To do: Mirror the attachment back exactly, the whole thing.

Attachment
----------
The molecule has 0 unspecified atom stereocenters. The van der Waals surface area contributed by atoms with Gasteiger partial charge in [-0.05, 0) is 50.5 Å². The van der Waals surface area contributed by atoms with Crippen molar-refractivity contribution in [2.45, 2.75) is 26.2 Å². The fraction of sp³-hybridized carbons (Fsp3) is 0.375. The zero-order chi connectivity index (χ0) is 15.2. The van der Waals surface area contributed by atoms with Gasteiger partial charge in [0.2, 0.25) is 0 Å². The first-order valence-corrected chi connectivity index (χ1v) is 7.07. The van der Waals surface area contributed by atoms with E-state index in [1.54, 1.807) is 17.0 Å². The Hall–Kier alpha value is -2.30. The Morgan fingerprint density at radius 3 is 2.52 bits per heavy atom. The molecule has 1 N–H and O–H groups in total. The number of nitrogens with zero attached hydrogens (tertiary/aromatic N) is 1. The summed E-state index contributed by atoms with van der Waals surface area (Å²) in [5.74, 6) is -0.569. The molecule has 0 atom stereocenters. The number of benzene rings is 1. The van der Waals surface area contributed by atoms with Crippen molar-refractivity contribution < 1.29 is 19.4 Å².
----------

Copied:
The molecule has 0 unspecified atom stereocenters. The van der Waals surface area contributed by atoms with Gasteiger partial charge in [-0.05, 0) is 50.5 Å². The van der Waals surface area contributed by atoms with Crippen molar-refractivity contribution in [2.45, 2.75) is 26.2 Å². The fraction of sp³-hybridized carbons (Fsp3) is 0.375. The zero-order chi connectivity index (χ0) is 15.2. The van der Waals surface area contributed by atoms with Gasteiger partial charge in [0.2, 0.25) is 0 Å². The first-order valence-corrected chi connectivity index (χ1v) is 7.07. The van der Waals surface area contributed by atoms with E-state index in [1.54, 1.807) is 17.0 Å². The Hall–Kier alpha value is -2.30. The Morgan fingerprint density at radius 3 is 2.52 bits per heavy atom. The molecule has 1 N–H and O–H groups in total. The number of nitrogens with zero attached hydrogens (tertiary/aromatic N) is 1. The summed E-state index contributed by atoms with van der Waals surface area (Å²) in [5.74, 6) is -0.569. The molecule has 0 atom stereocenters. The number of benzene rings is 1. The van der Waals surface area contributed by atoms with Crippen molar-refractivity contribution < 1.29 is 19.4 Å².